Requirements for a Park Liaison Committee - Residential parks bulletin issue 11
8 October 2019
Requirements for a Park Liaison Committee
The Residential Parks (Long stay Tenants) Act 2006 (Parks Act) provides that park operators have a responsibility to take all reasonable steps to convene and maintain a Park Liaison Committee (PLC) if a park has 20 or more long-stay sites. Parks with fewer long-stay sites may establish a PLC if they choose.
The PLC is an advisory and consultative body with the aim of assisting the park operator to improve the lifestyle and wellbeing of park tenants.
Under section 59(1) of the Parks Act it is an offence if a park operator does not take all reasonable steps to convene and maintain a PLC (maximum penalty of $5,000).
The Commissioner’s guidelines provide further detail on the establishment and operation of park liaison committees.
What are the considerations for membership of the PLC?
The Parks Act requires that a PLC consists of:
- one or more park tenants, chosen by other park tenants to represent their interests; and
- one or more representatives of the park operator.
A PLC must include more tenant representatives than representatives of the park operator. The Commissioner’s guidelines provide further information on the process for election of tenant representatives on a PLC.
How can the PLC help?
The PLC is to advise and consult with the park operator regarding:
- preparing and amending park rules;
- developing guidelines for the standards of behaviour of park tenants;
- developing policies for the improvement and maintenance of the natural environment and amenities of the park; and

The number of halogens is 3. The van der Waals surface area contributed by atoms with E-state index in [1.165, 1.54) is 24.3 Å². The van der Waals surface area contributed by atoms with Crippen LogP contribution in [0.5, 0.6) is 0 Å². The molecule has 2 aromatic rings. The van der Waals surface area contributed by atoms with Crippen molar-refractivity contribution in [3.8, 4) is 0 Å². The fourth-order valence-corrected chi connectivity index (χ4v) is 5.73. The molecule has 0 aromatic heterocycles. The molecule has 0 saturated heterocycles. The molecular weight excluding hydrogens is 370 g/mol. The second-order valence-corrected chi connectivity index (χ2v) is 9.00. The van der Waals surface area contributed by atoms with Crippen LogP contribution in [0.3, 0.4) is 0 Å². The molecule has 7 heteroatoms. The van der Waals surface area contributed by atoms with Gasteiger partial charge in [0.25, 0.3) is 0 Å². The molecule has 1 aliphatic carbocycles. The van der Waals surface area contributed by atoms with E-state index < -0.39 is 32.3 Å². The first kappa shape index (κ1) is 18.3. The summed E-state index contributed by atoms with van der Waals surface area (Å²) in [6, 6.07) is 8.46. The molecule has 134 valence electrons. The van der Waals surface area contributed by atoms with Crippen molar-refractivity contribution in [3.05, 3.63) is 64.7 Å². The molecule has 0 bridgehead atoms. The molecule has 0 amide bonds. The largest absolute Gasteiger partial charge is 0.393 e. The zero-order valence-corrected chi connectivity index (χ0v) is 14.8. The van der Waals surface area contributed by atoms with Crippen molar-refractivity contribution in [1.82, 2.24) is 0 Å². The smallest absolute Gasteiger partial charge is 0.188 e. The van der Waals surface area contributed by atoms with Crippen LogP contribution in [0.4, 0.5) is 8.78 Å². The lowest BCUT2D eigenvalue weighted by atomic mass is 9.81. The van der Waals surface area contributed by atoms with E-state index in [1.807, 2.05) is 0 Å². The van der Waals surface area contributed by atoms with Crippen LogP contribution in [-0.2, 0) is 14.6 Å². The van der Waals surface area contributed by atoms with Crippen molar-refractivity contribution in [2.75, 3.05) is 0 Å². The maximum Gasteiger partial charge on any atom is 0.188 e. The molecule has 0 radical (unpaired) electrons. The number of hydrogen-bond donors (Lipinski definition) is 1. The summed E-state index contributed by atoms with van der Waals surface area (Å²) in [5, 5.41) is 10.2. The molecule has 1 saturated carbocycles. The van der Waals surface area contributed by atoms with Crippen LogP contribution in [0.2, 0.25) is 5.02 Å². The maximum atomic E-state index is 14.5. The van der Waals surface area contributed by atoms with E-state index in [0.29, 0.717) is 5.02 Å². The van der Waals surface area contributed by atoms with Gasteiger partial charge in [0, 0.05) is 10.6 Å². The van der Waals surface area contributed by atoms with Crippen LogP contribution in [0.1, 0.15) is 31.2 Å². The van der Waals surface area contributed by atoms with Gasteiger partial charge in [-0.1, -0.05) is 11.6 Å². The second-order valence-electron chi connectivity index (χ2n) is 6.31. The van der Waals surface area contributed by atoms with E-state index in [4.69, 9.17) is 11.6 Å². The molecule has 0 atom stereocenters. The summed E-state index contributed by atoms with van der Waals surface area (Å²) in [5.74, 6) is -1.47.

- developing policies for the installation and maintenance of roads, street and other security lighting and fencing within the park.
The PLC also has a role in assisting the park operator to resolve disputes between park tenants or between the park operator and a tenant. A PLC may wish to establish a dispute resolution process in relation to this role. The Commissioner’s guidelines provide further guidance on what should be included in a dispute resolution process.
It is important to note that the PLC plays an advisory role only, responsibility for final decisions in relation to management of the park remain with the park operator.
If there is no PLC, the park rules or the agreement may set out an alternative dispute resolution process.
I need help, things have gone wrong
If a problem arises between tenants and park operators, disputes should be resolved by discussing the issues and trying to come to a resolution that suits both parties. Its recommended park operators and long-stay tenants become familiar with the guidelines.
Consumer Protection provides general advice for both park operators and tenants. Consumer Protection may be able to conciliate some complaints, however if a dispute cannot be resolved either a tenant or a park operator may apply to the State Administrative Tribunal (SAT) for a determination.
Enquires can be made to Consumer Protection by email or by calling 1300 304 054.
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